Tomorrow, Reader writers read from new books on sports | Bleader

Tomorrow, Reader writers read from new books on sports


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Immodesty compels . . .

Two writers long associated with the Reader will be reading from their new books Friday evening at an event the Book Cellar in Lincoln Square is calling Sports Night.

Mike Lenehan, a former owner and editor, will read from Ramblers, his account of the 1963 Loyola Ramblers basketball team that galloped to the NCAA championship, defeating in the regionals a Mississippi State team that defied Mississippi's governor by sneaking out of the state to take the court against black players (Loyola started four), and in the national finals the two-time defending champions, Cincinnati.

And Ted Cox will read from 1001 Days in the Bleachers, a collection of sports columns he wrote for the Reader from 1983 to 2007.

Of all of Chicago's championship sports teams (count the Bulls six times, and they add up), the '63 Ramblers are the outliers. Loyola's not even the team most people think of first when they think of Division One basketball in Chicago. Yet those fast-breaking Ramblers, who by the end of the season had no bench to speak of, finished the year 29-2 and beat Cincinnati in overtime; and Lenehan makes a strong case that they left college basketball not exactly as they found it. "Fifty years ago basketball was played mostly on the floor, black players' opportunities were severely limited, and our country was reeling with racial conflict," he writes. "Today basketball is played largely in the air, black players dominate, and our country is . . . well, still conflicted, but at least a little steadier on its feet." Loyola's "improbable championship," he argues, was a "pivotal moment in that transition."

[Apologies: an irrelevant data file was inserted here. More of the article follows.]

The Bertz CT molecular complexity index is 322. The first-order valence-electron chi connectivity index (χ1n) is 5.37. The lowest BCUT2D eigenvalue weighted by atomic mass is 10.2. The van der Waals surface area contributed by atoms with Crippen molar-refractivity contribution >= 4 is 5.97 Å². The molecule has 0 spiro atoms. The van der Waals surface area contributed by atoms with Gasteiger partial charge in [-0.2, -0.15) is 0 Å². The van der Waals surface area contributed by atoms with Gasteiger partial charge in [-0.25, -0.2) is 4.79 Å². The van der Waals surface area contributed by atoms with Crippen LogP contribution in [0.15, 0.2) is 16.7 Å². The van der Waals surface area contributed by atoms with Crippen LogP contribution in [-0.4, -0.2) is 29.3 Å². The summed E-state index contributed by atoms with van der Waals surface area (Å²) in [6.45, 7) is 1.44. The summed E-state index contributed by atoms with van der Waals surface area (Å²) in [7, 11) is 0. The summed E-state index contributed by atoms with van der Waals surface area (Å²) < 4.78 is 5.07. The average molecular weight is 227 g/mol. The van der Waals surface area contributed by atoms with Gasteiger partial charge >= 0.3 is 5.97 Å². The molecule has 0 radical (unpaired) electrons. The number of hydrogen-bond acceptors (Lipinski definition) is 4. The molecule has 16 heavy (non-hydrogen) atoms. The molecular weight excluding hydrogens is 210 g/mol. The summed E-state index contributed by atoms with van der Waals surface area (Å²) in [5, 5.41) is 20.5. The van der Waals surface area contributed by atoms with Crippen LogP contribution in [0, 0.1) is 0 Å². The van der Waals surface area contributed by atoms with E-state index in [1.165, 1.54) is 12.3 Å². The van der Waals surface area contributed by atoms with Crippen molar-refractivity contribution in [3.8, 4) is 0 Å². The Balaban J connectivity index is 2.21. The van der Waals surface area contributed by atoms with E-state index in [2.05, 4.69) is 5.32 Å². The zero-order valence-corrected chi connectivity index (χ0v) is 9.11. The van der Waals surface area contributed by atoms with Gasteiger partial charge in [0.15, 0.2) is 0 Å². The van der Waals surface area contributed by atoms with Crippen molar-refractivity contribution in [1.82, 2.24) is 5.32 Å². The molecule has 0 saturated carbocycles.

It's a good story Lenehan tells well. I haven't read 1001 Days in the Bleachers yet, or even seen a copy, but that doesn't keep me from appreciating it. I edited almost all of Cox's columns when they first appeared in the Reader.

Sports Night's third author is Rus Bradburd, whose new book is Make It, Take It, a novel about big-time college basketball. The Book Cellar's at 4736 N. Lincoln; the program starts at 7 PM.

Lenehan and Bradburd have other appearances lined up together over the next few days. Sunday afternoon they'll be at the Heartland Cafe, in Rogers Park, and Sunday evening at Logan Square's Revolution Brewing, with nearby City Lit Books hosting. In addition, Lenehan will be selling and signing books Saturday afternoon, when this year's Ramblers play their last game of their regular season, against Cleveland State at Gentile Arena.


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